Some students see this as just another in a string of incidents this school year. Senior Kimani Mustafa says racism debates occur more frequently this year than in years past.

“Unfortunately, most people of all races are racist in some way,” Mustafa said. “I feel like people have some views and morals that are really offensive, and it’s either that they don’t understand or don’t care that those things are offensive. They voice them anyway, and that’s just not okay.”

Junior Geoff Haggary agrees with Mustafa, adding that “hate and prejudice is still imbedded in the minds of people.”

“The fact that so many students supported Clyne and wanted him back shows that racism and prejudice has not died,” he said.

While many students believe Clyne’s remarks were true, others like junior Gordon Lewis, an African American junior at the school, do not.

“I liked Mr. Clyne and didn’t find him racist at all,” he said. “Every time I would see him, he’d ask me how football was going.”

Lewis believes the situation “should’ve been handled way differently.”

“I think he just said [the remarks] to the wrong crowd of people who take things too seriously,” he said. “It shouldn’t have been brought out to the whole world.”

Junior Emily Chebib is one of the many students to point out that on top of the drama surrounding these events, the media magnifies the situation with every report. She and her classmates agree that their school is not struggling with racism as much as they’re made out to be.

“I believe that Clyne said [the racist comments], but also I feel like [students, parents and the media] exaggerated it a ton,” she said.

Ashby agrees with Chebib that the media has “blown [it] out of proportion.”

“I think [the media’s projection] is a misrepresentation of Lakeside,” Ashby said. “I think we tend to get along pretty well.”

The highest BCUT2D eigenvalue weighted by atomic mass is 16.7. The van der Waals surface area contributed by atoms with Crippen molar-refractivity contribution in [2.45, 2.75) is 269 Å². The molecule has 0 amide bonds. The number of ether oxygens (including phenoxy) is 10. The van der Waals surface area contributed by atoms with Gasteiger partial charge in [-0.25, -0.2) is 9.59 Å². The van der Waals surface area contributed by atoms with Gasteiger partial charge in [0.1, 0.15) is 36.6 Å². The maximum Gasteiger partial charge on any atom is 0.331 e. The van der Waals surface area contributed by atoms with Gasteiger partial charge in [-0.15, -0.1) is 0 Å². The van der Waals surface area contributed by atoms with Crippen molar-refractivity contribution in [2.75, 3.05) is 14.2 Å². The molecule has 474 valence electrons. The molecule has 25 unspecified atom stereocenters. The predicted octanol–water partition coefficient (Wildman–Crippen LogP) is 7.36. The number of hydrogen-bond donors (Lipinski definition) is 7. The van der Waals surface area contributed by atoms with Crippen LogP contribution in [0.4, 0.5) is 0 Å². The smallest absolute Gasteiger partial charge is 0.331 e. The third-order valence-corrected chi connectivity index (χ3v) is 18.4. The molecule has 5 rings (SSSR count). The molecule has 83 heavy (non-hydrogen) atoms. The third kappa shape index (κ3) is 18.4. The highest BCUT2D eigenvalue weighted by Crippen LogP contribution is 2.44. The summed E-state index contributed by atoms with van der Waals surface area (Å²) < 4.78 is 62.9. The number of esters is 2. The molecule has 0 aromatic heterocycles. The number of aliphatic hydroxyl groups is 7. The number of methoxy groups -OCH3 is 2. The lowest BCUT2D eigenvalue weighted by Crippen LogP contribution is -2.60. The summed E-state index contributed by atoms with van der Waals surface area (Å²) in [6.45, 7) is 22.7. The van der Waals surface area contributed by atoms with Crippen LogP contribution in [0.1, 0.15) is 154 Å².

Sophomore Myles Boyd agrees.

“I know it’s a big deal,” he said. “He’s a principal and all, but it shouldn’t be getting the attention it is because there’s racism all over the world.”

Ashby’s and Boyd’s classmate, senior Garvin Blackburn, recalls the media’s hussle to interview students at their school and find an angle with their stories.

“The news people have been talking to kids all last week, and the AJC just put out a story that puts all our ‘racist’ stuff in one story,” Blackburn said. “It’s kind of a ridiculous story, and there aren’t really any racial problems.”

Ashby agrees with Blackburn that no problems with racism at their school exist.

“Most people that I know and have talked to do not feel any real racial tension,” Ashby said. “It’s just the people with the strongest opinions who get heard. The majority of Lakeside is just fine and going on with their daily lives.”

Mustafa, like Ashby, recognizes that while different opinions circulate throughout Lakeside, classmates will eventually move past the controversy.

“Those [problems] just got blown way out of proportion,” Mustafa said. “The things [everyone] said are messed up, but we’re just keepin’ movin’.”





For more information about this story, be sure to check out: